The second trial, published in 2013 by researchers at the Meir Medical Center (Israel), found that smoking cannabis twice a day over an 8 week period helped to relieve symptoms of Crohn’s Disease in 10 out of the 11 patients that were treated, with 5 of these patients achieving complete remission. Patients that underwent cannabis treatment also reported improvements in sleep and appetite with no significant side-effects.

    In addition to clinical trials, the results of an observational study were also published by a group of Israeli researchers in 2011. The study involved 30 patients with Crohn’s disease, 21 of which experienced significant improvements after using medical marijuana. Notably, the average number of bowel movements among the patients decreased from 8 a day to 5. Furthermore, medical marijuana seemed to reduce the patients’ need for other medications and surgical interventions.

    Interestingly, studies involving cell cultures also suggest a protective effect of cannabinoids against oxidative stress, which is believed to play a role in the progression of ulcerative colitis and Crohn’s disease as well as related tissue damage.

    Likewise, a study published in 2005 found that activation of cannabinoid receptors induced wound-closure in human colon cells, suggesting that cannabinoids might be able to counter the delayed healing of intestinal lesions in patients with inflammatory bowel disease.

    • its true

      It does help pain and nausea an appetite and one thing they dont bring up SLEEEP!

    • Larry Hensley II

      I’ve had crohn’s for 27 years, the majority of
      that time I’ve used it for most sysymptoms. It is a godsend, I fully believe it has kept me alive all these years when the medical insurance industry has “forsaken” me! I’ve not seen a G.I. doctor in probably 7 years or more, and I’ve active disease. It should be legal EVERYWHERE!!!!!!!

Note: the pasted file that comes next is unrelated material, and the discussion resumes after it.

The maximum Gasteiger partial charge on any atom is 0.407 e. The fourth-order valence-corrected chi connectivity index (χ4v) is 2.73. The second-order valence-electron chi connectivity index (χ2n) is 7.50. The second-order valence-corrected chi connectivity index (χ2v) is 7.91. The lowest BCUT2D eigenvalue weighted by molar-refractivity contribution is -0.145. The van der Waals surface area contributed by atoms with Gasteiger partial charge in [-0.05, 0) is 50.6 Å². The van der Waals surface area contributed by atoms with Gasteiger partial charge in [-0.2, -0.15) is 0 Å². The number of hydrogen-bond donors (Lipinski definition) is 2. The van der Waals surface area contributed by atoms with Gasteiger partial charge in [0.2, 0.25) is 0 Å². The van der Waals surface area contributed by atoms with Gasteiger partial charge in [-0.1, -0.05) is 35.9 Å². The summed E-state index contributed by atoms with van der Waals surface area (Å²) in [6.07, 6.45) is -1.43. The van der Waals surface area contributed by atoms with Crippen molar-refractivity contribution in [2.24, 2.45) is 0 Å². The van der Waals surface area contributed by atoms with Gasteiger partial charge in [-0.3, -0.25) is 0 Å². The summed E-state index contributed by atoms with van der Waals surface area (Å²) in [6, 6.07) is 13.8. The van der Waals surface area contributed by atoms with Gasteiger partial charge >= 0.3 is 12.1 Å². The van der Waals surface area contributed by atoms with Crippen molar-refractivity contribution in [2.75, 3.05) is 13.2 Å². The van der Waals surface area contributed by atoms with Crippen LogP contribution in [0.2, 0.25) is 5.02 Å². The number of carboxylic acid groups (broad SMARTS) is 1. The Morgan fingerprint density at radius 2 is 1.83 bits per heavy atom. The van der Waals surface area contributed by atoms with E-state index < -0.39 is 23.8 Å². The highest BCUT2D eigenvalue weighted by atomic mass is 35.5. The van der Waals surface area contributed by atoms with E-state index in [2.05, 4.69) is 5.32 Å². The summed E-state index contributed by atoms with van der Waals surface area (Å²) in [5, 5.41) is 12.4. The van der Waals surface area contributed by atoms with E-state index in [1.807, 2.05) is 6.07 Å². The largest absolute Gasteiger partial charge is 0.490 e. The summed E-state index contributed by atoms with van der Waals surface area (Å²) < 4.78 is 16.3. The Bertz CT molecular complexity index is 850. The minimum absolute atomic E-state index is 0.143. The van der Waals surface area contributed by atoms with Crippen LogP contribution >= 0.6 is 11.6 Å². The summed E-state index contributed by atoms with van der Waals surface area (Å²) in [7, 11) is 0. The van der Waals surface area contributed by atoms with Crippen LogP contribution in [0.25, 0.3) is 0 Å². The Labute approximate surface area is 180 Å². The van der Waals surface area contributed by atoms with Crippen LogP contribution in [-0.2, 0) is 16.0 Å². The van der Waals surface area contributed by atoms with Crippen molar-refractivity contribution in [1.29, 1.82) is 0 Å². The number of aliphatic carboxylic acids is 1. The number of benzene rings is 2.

• DC Madman

      After two solid years suffering from ulcerative colitis (with prescriptive medical treatment) I figured I’d give MMJ a try. Results were amazing and immediate. I went from 3 to 20 (6 on avg) toilet trips a day to regular in the morning. I say immediate because from the time I started using, it was 40 hours before I needed to go. I may be rare case but it’s effectiveness is stunning.

      • John Jones

        What strain were you taking and how were you taking it ?

        • DC Madman

          It didn’t take much and I don’t think type mattered. It was from a dispensary on the way home. That was over two years ago, still doing fine.

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    • grant

      I have had crohns for 9 years, tried every medication with no positive effect on stopping the crohns (although i seemed to have gained all the negative side effects of each drug along the way) i was about to have surgery to rempve part of my intestines, i stopped all the medication and just smoke, eat healthy and take lots of vitamins. does the trick. amazingly effective for Chron’s disease. People need to face the facts and wake up to this very obvious solution for a debilitating disease.

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      we have top quality marijuana strains for sale text or call (567) 698 8469 or email ..,.

    • JREL

      I think they need to do a study on siblings who one has UC or Chrons and the other doesn’t. In my case I being the oldest and my youngest brother developed UC about 17 or 19 yrs old, both didn’t drink or smoke pot, we both took allot of meds and ended up having our large intestines removed. My middle brother was into pot during those years and slightly before and until recently, and was not impacted with these diseases, additionally when he slowed down on the pot he would start reflecting systematic Chrons but with out the physical evidence, just slight scaring on his intestine. I’m really beginning to wonder if what he was doing saved him unneeded meds and surgery..? This really needs to be looked into and I wonder if there are any other similar cases where one sibling did pot while the other developed UC or Chrons.

    • Steven Finch

      Dr Okojie Herbal Center has found a natural herbal cure to Inflammatory Bowel Diseases.
      I just got cured of Crohn’s disease through the help of Dr Okojie herbal cure for IBD, which i purchased from his herbal center after my many years of suffering without a permanent cure.
      Contact Dr Okojie for your herbal cure to any type disease.

    • Steven Finch

      Dr Okojie Herbal Center has found a natural herbal cure to Inflammatory Bowel Diseases.
      I just got cured of Crohn’s disease through the help of Dr Okojie herbal cure for IBD, which i purchased from his herbal center after my many years of suffering without a permanent cure.
      Contact Dr Okojie for your herbal cure to any type disease.